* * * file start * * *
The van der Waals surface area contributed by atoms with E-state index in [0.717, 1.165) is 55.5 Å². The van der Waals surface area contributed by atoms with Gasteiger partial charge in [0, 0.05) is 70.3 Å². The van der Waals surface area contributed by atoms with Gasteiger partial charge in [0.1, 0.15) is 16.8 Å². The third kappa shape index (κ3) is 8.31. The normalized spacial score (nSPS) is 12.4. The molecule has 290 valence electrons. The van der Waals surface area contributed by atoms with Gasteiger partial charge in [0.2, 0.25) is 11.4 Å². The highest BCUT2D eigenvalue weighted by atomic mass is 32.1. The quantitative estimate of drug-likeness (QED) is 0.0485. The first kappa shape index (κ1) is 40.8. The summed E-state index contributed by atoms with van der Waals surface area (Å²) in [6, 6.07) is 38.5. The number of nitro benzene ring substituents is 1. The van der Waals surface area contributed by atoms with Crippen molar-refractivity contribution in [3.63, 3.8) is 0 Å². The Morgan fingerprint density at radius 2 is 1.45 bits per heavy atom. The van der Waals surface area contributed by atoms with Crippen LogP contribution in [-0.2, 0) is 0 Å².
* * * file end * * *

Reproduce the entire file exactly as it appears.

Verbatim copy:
The van der Waals surface area contributed by atoms with E-state index in [0.717, 1.165) is 55.5 Å². The van der Waals surface area contributed by atoms with Gasteiger partial charge in [0, 0.05) is 70.3 Å². The van der Waals surface area contributed by atoms with Gasteiger partial charge in [0.1, 0.15) is 16.8 Å². The third kappa shape index (κ3) is 8.31. The normalized spacial score (nSPS) is 12.4. The molecule has 290 valence electrons. The van der Waals surface area contributed by atoms with Gasteiger partial charge in [0.2, 0.25) is 11.4 Å². The highest BCUT2D eigenvalue weighted by atomic mass is 32.1. The quantitative estimate of drug-likeness (QED) is 0.0485. The first kappa shape index (κ1) is 40.8. The summed E-state index contributed by atoms with van der Waals surface area (Å²) in [6, 6.07) is 38.5. The number of nitro benzene ring substituents is 1. The van der Waals surface area contributed by atoms with Crippen molar-refractivity contribution in [3.63, 3.8) is 0 Å². The Morgan fingerprint density at radius 2 is 1.45 bits per heavy atom. The van der Waals surface area contributed by atoms with Crippen LogP contribution in [-0.2, 0) is 0 Å².